(CNSNews.com) - At a press conference in New York City promoting the American Dream and Promise Act, House Speaker Nancy Pelosi (D.-Calif.) said on Wednesday that when Italians immigrated to the United States “they were called WOPs” which meant “without papers.”
“When the mayor talked about our Italian-American heritage—I always--people make a fuss that I am the first woman speaker but I am the first Italian-American Speaker and that means a lot to me as well,” said Pelosi.
“But when people came here and they were in these tenements, they were Irish, they were German, they were Italian, they were Jewish--the list goes on--they were Chinese and others that came after,” she said.
“But when the Italians were here, they were called WOPs, WOPS,” she said. “And you know what that means? Without papers. And that’s all we are talking about right now. People who are without papers. So we would hope that all of those who then got their papers would be there to help others get theirs.”
The American Dream and Promise Act (H.R. 6) is designed to grant a pathway to citizenship to some individuals who do not currently have a legal immigration status in the United States.
Rep. Bobby Rush (D.-Ill.) has summarized what it would do in a statement posted on his congressional website.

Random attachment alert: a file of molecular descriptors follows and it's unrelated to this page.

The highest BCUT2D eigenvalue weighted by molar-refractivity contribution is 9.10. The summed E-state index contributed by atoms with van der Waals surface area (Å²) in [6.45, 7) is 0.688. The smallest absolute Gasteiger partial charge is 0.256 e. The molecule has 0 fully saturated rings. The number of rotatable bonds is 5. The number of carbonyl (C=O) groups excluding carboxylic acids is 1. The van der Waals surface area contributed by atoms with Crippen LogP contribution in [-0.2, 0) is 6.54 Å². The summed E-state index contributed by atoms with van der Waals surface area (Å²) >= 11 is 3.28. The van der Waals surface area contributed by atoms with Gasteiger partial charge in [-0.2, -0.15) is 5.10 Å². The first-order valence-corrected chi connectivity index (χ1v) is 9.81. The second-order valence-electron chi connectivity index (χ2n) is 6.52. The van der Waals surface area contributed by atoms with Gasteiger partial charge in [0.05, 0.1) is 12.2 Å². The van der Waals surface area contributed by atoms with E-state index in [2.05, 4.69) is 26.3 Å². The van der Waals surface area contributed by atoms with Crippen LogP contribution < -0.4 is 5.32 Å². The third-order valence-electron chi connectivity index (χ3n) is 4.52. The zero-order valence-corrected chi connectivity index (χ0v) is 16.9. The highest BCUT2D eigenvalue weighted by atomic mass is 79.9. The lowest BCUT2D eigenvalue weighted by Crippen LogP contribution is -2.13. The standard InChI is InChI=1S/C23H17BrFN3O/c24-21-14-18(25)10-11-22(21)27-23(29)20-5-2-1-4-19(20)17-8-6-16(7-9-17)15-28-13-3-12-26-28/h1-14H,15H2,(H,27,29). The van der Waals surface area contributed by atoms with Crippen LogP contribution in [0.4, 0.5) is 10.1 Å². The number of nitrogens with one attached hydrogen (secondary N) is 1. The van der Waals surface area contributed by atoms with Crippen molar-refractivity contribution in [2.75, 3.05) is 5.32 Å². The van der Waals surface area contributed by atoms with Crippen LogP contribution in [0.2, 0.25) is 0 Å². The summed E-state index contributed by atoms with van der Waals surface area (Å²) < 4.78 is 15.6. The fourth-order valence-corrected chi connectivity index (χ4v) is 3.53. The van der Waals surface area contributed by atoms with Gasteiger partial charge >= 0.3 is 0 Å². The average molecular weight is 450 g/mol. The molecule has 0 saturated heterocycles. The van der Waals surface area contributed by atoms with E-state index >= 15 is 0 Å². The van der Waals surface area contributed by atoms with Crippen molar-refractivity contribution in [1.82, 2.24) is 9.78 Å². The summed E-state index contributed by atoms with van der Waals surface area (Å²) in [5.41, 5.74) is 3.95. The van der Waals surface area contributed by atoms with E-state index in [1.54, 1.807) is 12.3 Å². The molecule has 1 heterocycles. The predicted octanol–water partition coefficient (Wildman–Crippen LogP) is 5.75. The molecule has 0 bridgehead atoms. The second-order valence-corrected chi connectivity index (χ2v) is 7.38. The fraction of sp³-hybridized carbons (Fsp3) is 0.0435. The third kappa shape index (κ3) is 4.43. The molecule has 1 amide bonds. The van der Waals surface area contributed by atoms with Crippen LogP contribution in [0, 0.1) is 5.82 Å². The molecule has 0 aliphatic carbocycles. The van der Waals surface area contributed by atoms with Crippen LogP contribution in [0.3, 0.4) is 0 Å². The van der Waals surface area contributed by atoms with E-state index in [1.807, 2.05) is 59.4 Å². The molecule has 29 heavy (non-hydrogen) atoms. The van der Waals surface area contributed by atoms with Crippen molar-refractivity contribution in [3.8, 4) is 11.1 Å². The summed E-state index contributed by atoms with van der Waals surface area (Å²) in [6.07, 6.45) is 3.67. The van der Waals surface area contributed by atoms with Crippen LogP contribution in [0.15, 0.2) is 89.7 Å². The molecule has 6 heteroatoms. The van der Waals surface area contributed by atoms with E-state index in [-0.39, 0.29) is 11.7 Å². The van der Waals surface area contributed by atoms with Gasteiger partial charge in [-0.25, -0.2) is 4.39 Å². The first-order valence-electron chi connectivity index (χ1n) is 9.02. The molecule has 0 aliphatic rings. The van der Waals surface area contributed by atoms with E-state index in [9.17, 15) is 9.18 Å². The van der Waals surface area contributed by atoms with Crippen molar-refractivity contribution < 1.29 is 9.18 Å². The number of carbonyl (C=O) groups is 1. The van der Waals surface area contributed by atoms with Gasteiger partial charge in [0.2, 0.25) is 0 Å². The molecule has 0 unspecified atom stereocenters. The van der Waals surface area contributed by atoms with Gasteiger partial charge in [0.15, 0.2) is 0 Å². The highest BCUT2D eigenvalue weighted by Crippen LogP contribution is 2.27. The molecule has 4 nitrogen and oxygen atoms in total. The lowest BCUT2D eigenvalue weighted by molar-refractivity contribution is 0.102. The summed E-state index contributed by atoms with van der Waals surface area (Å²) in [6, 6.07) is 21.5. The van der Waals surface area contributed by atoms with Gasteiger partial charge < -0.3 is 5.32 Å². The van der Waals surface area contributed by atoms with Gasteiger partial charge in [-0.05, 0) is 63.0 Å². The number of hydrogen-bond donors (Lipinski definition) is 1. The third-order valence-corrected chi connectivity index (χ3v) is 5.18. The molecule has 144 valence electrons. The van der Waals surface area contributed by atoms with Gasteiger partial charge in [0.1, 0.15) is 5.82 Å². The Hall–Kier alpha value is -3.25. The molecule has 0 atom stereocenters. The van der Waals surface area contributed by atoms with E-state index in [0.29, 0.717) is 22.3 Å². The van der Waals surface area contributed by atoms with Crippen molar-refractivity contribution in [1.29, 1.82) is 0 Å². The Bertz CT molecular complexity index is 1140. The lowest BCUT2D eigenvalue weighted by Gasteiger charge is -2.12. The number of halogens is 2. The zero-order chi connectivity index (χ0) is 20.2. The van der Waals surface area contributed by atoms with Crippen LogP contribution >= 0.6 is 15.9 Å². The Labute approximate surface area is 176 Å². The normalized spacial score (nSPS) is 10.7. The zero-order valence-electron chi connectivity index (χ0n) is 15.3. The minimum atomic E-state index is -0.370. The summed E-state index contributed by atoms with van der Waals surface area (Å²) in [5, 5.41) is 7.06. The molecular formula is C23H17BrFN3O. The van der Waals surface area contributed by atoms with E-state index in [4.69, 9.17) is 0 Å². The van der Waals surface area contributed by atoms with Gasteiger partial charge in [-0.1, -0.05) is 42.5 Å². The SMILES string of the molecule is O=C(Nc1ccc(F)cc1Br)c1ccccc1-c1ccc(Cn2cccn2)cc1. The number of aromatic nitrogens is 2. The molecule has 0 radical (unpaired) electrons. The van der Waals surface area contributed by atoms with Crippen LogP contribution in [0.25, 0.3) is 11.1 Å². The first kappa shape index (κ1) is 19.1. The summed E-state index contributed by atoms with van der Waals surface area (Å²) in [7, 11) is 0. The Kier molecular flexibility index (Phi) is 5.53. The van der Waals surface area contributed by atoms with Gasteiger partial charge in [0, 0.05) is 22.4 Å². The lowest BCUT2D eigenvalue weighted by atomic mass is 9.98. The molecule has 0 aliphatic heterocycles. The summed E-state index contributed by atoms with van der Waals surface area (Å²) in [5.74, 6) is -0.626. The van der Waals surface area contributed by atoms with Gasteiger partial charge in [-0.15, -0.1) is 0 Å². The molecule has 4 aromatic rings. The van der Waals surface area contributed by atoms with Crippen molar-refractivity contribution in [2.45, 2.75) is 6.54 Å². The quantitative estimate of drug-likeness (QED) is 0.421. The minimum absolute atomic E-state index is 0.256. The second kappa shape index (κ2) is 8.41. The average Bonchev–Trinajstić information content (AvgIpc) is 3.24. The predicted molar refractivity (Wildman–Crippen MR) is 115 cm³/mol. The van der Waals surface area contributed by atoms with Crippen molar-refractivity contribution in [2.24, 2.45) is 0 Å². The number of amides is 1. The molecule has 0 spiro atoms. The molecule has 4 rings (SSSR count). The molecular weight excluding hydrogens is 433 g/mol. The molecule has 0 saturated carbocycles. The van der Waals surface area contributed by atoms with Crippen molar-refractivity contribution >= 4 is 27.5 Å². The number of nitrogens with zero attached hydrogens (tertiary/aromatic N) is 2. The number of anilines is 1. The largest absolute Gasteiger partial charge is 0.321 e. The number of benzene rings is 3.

“H.R. 6 provides a pathway to citizenship for eligible Dreamers who entered the U.S. under the age of 18 and who were continuously present in the U.S. for 4 years prior to the date of the bill’s enactment,” says Rush’s statement. “Dreamers would be provided conditional permanent resident status and would need to complete an education, employment, or military track to adjust to permanent resident status.”
“In addition, the Dream and Promise Act would secure permanent residency for people with TPS [Temporary Protected Status] and DED [Deferred Enforced Departure],” says the statement. “After 5 years, those permanent residents would be eligible to apply to become citizens. On average, TPS recipients have lived in the United States for 20 years, building a new life for themselves and their families. Similarly, DED recipients have lived in the United States and contributed to their communities since 2007.”